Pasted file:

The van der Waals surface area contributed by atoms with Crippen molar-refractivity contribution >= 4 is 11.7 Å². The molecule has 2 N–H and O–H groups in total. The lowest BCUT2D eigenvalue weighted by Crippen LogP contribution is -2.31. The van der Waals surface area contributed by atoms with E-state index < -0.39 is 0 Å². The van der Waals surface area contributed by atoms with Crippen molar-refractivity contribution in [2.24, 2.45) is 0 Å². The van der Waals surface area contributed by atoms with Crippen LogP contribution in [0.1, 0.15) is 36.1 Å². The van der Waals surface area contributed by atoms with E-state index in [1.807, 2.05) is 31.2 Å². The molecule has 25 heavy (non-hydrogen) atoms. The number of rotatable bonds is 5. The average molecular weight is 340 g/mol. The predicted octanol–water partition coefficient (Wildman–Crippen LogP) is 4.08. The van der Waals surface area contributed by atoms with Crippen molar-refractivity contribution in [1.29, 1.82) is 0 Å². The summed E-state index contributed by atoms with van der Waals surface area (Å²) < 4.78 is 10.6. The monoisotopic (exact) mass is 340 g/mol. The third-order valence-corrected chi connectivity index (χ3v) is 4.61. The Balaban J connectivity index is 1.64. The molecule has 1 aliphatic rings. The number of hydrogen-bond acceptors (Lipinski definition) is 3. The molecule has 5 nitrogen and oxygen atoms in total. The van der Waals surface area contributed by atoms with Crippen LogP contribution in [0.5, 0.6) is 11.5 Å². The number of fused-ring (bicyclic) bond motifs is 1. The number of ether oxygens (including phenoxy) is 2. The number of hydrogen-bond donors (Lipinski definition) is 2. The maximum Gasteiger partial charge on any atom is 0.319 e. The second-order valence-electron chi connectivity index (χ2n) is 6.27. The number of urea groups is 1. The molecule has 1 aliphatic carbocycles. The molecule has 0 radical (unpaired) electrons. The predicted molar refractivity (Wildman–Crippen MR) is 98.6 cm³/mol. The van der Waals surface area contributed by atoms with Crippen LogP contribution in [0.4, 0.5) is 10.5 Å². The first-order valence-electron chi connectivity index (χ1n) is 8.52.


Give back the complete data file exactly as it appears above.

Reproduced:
The van der Waals surface area contributed by atoms with Crippen molar-refractivity contribution >= 4 is 11.7 Å². The molecule has 2 N–H and O–H groups in total. The lowest BCUT2D eigenvalue weighted by Crippen LogP contribution is -2.31. The van der Waals surface area contributed by atoms with E-state index < -0.39 is 0 Å². The van der Waals surface area contributed by atoms with Crippen molar-refractivity contribution in [2.24, 2.45) is 0 Å². The van der Waals surface area contributed by atoms with Crippen LogP contribution in [0.1, 0.15) is 36.1 Å². The van der Waals surface area contributed by atoms with E-state index in [1.807, 2.05) is 31.2 Å². The molecule has 25 heavy (non-hydrogen) atoms. The number of rotatable bonds is 5. The average molecular weight is 340 g/mol. The predicted octanol–water partition coefficient (Wildman–Crippen LogP) is 4.08. The van der Waals surface area contributed by atoms with Crippen molar-refractivity contribution in [1.29, 1.82) is 0 Å². The summed E-state index contributed by atoms with van der Waals surface area (Å²) < 4.78 is 10.6. The monoisotopic (exact) mass is 340 g/mol. The third-order valence-corrected chi connectivity index (χ3v) is 4.61. The Balaban J connectivity index is 1.64. The molecule has 1 aliphatic rings. The number of hydrogen-bond acceptors (Lipinski definition) is 3. The molecule has 5 nitrogen and oxygen atoms in total. The van der Waals surface area contributed by atoms with Crippen LogP contribution in [0.5, 0.6) is 11.5 Å². The number of fused-ring (bicyclic) bond motifs is 1. The number of ether oxygens (including phenoxy) is 2. The number of hydrogen-bond donors (Lipinski definition) is 2. The maximum Gasteiger partial charge on any atom is 0.319 e. The second-order valence-electron chi connectivity index (χ2n) is 6.27. The number of urea groups is 1. The molecule has 1 aliphatic carbocycles. The molecule has 0 radical (unpaired) electrons. The predicted molar refractivity (Wildman–Crippen MR) is 98.6 cm³/mol. The van der Waals surface area contributed by atoms with Crippen LogP contribution in [0.4, 0.5) is 10.5 Å². The first-order valence-electron chi connectivity index (χ1n) is 8.52.